The United Nations currently has over 100,000 peacekeepers deployed worldwide, participating in 14 separate operations. Peacekeeping operations are called upon not only to maintain peace and security, but also to facilitate the political process, protect civilians, and assist in the disarmament, demobilization and reintegration of former combatants. Peacekeeping missions are also often responsible for supporting the organization of elections, protecting and promoting human rights, and assisting in the restoration of the rule of law. According to the Peacekeeper Standards of Conduct, peacekeepers must “respect local laws, customs and practices, treat host country inhabitants with respect, courtesy and consideration, and act with impartiality, integrity and tact.” Despite this code of conduct, over 2,000 cases of sexual abuse and misconduct have been reported to the UN since 1990.
Abuse and exploitation by peacekeepers is enabled by the peacekeeper’s position of power. Seen as authority figures and as a refuge from unstable conditions in the region, victims will seek peacekeepers for safety. Abusive peacekeepers use scarce resources, such as food and money, to exploit these vulnerable populations. In 2006, peacekeepers in Liberia and Haiti were accused of forcing girls to perform sexual acts in return for food. Eight cases of sexual exploitation by peacekeepers were reported in 2015 in the Central African Republic. Also in 2015, it was reported that over 200 women and underage children had been coerced into sexual acts by peacekeepers in Haiti in exchange for basic necessities like food or money.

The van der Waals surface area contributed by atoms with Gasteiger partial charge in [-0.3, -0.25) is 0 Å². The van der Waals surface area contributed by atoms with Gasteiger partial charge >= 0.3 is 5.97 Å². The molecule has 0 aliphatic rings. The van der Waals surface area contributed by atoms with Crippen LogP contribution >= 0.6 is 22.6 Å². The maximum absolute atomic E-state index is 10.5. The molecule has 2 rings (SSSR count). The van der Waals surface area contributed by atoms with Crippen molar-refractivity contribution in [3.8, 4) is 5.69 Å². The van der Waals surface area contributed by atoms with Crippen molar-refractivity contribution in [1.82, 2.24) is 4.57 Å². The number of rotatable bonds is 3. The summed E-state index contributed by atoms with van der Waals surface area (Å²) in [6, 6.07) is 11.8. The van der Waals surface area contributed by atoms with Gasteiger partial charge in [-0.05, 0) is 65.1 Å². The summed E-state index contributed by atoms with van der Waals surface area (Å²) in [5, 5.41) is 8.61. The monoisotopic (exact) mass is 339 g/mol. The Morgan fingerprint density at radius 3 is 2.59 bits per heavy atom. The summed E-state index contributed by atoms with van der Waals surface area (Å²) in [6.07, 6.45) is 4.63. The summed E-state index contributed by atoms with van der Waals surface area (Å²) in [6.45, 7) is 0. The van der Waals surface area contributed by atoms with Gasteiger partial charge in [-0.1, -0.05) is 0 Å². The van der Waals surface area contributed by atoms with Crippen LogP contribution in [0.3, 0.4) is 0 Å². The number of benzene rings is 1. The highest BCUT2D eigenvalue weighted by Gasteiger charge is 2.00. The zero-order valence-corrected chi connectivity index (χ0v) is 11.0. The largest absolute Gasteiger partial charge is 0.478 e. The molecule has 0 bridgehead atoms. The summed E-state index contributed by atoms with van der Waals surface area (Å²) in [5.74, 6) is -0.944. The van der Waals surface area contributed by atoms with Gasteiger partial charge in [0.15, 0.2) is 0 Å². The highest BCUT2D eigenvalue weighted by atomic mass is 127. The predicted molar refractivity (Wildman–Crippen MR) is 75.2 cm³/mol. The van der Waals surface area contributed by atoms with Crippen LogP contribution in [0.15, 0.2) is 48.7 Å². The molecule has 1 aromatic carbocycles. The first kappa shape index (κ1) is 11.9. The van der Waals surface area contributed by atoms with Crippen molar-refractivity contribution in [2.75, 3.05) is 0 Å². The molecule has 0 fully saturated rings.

Despite several sexual exploitation cases being reported to the UN, out of the 2,000 reported cases of abuse and exploitation over the last 30 years, only 53 uniformed peacekeepers and one civilian have been jailed. It is possible that the current process for handling such cases is partially to blame for this record of inaction. Once reports of abuse by peacekeepers are made to the United Nations, the UN allows the peacekeeper’s home country to assume jurisdiction over the investigation, even though a majority of cases assumed by the home country are dismissed. If the home country defers to the United Nations for investigation, the case is handled by the Office of Internal Oversight Services. Victims are left powerless throughout this drawn-out process, often having no evidence other than their own testimony. With this context in mind, how can the Security Council implement policies to better protect civilians from peacekeeper abuse? What changes to peacekeeper operations, regulations, or reporting policies need to take place to prevent abuse and exploitation by peacekeepers?